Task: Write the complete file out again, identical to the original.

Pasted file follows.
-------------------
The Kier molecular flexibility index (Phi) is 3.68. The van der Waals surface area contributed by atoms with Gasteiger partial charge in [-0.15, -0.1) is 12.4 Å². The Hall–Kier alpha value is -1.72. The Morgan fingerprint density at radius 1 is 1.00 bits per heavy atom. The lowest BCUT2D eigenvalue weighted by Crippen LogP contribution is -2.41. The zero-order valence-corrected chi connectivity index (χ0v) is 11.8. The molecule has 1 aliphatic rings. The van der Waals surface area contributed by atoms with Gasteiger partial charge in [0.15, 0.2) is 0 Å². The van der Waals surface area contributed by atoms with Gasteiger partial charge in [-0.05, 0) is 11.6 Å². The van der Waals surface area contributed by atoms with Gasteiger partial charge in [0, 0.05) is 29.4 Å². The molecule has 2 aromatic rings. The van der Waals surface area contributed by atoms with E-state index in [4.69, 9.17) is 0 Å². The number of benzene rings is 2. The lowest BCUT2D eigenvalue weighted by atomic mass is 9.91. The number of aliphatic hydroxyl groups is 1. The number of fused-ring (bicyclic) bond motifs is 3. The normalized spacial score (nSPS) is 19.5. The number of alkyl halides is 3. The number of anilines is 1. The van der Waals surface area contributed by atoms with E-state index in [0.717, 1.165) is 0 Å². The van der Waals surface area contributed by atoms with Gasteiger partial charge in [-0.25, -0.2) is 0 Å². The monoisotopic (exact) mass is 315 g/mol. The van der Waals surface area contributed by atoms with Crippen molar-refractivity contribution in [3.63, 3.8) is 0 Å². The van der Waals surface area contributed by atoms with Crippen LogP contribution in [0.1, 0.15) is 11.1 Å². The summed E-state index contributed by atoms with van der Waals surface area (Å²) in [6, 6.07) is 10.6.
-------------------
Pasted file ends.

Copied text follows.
The Kier molecular flexibility index (Phi) is 3.68. The van der Waals surface area contributed by atoms with Gasteiger partial charge in [-0.15, -0.1) is 12.4 Å². The Hall–Kier alpha value is -1.72. The Morgan fingerprint density at radius 1 is 1.00 bits per heavy atom. The lowest BCUT2D eigenvalue weighted by Crippen LogP contribution is -2.41. The zero-order valence-corrected chi connectivity index (χ0v) is 11.8. The molecule has 1 aliphatic rings. The van der Waals surface area contributed by atoms with Gasteiger partial charge in [0.15, 0.2) is 0 Å². The van der Waals surface area contributed by atoms with Gasteiger partial charge in [-0.05, 0) is 11.6 Å². The van der Waals surface area contributed by atoms with Gasteiger partial charge in [0, 0.05) is 29.4 Å². The molecule has 2 aromatic rings. The van der Waals surface area contributed by atoms with E-state index in [4.69, 9.17) is 0 Å². The number of benzene rings is 2. The lowest BCUT2D eigenvalue weighted by atomic mass is 9.91. The number of aliphatic hydroxyl groups is 1. The number of fused-ring (bicyclic) bond motifs is 3. The normalized spacial score (nSPS) is 19.5. The number of alkyl halides is 3. The number of anilines is 1. The van der Waals surface area contributed by atoms with E-state index in [0.717, 1.165) is 0 Å². The van der Waals surface area contributed by atoms with Gasteiger partial charge in [-0.25, -0.2) is 0 Å². The monoisotopic (exact) mass is 315 g/mol. The van der Waals surface area contributed by atoms with Crippen molar-refractivity contribution in [3.63, 3.8) is 0 Å². The van der Waals surface area contributed by atoms with Crippen LogP contribution in [0.1, 0.15) is 11.1 Å². The summed E-state index contributed by atoms with van der Waals surface area (Å²) in [6, 6.07) is 10.6.